SOMETIMES, it’s the unrelated that have the most in common.
The Supreme Court fiddled around with an election schedule and the ISI was attacked in Sukkur. Two entirely separate episodes that can’t possibly have anything in common, right?
In 1973, my paternal grandparents visited Makkah to perform the first of their two Hajj pilgrimages.
With them were two of my grandmother’s sisters and their respective husbands.
Upon reaching Jeddah, they hailed a taxi from the airport and headed for their designated hotel.
The driver of the taxi was a Sudanese man. As my grandparents and one of my grandmother’s sisters settled themselves in the taxi, the driver leisurely began driving towards the hotel and on the way inserted a cassette of Arabic songs into the car’s Japanese cassette-player.
My grandfather who was seated in the front seat beside the driver noticed that the man kept glancing at the rear view mirror, and every time he did that, one of his eyebrows would rise.
Curious, my grandfather turned his head to see exactly what was it about the women seated in the back seat that the taxi driver found so amusing.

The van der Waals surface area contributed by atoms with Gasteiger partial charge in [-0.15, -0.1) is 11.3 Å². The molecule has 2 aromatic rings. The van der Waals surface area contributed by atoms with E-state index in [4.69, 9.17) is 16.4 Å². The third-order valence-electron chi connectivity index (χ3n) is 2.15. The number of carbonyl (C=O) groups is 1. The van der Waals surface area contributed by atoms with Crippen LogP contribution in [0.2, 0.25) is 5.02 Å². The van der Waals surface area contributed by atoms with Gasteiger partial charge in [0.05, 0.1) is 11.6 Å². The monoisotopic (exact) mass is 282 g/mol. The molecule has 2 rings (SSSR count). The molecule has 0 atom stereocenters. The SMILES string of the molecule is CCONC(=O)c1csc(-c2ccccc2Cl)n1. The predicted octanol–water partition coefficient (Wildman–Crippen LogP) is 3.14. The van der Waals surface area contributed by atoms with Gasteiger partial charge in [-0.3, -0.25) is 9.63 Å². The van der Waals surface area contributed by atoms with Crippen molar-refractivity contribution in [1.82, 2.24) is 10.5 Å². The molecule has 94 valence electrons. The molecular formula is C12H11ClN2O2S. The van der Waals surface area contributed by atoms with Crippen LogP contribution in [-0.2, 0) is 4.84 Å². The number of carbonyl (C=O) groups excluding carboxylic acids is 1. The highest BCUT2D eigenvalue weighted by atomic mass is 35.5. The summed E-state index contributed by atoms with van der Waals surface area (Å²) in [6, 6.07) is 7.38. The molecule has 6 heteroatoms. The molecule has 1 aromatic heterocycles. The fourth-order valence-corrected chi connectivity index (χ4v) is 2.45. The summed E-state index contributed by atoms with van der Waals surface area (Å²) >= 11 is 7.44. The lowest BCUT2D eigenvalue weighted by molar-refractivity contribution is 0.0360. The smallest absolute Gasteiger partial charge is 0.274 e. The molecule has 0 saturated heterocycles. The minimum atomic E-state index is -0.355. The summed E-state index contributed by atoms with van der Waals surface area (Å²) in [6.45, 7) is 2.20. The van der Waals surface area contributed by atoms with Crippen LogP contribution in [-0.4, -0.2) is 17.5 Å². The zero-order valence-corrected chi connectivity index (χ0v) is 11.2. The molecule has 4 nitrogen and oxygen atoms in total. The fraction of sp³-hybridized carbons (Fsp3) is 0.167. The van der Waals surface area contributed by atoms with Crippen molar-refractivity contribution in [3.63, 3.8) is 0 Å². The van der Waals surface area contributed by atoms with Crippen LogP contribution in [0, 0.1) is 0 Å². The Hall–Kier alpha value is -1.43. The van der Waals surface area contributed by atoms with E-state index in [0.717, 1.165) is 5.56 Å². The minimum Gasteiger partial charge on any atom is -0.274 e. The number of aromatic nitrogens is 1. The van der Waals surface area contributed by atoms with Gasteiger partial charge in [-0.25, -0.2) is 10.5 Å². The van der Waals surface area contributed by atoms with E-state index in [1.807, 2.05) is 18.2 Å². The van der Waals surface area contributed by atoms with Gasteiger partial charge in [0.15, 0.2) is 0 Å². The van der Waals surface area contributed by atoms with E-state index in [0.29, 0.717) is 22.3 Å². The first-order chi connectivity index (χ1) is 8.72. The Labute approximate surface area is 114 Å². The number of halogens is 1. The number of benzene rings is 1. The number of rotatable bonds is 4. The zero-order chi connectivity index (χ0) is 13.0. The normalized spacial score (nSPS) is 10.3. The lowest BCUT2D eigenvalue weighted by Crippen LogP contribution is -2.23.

This was what he discovered: As my grandmother was trying to take a quick nap, her sister too had her eyes closed, but her head was gently swinging from left to right to the beat of the music and she kept whispering (as if in quiet spiritual ecstasy) the Arabic expression Subhanallah, subhanallah …’
My grandfather knew enough Arabic to realise that the song to which my grandmother’s sister was swinging and praising the Almighty for was about an (Egyptian) Romeo who was lamenting his past as a heart-breaking flirt.
After giving a sideways glance to the driver to make sure he didn’t understand Punjabi, my grandfather politely asked my grandmother’s sister: ‘I didn’t know you were so much into music.’
‘Allah be praised, brother,’ she replied. ‘Isn’t it wonderful?’
The chatter woke my grandmother up: ‘What is so wonderful?’ She asked. ‘This,’ said her sister, pointing at one of the stereo speakers behind her. ‘So peaceful and spiritual …’
My grandfather let off a sudden burst of an albeit shy and muffled laughter. ‘Sister,’ he said, ‘the singer is not singing holy verses. He is singing about his romantic past.’
My grandmother started to laugh as well. Her sister’s spiritual smile was at once replaced by an utterly confused look: ‘What …?’
‘Sister,’ my grandfather explained, ‘Arabs don’t go around chanting spiritual and holy verses. Do you think they quote a verse from the holy book when, for example, they go to a fruit shop to buy fruit or want toothpaste?’
I’m sure my grandmother’s sister got the point. Not everything Arabic is holy.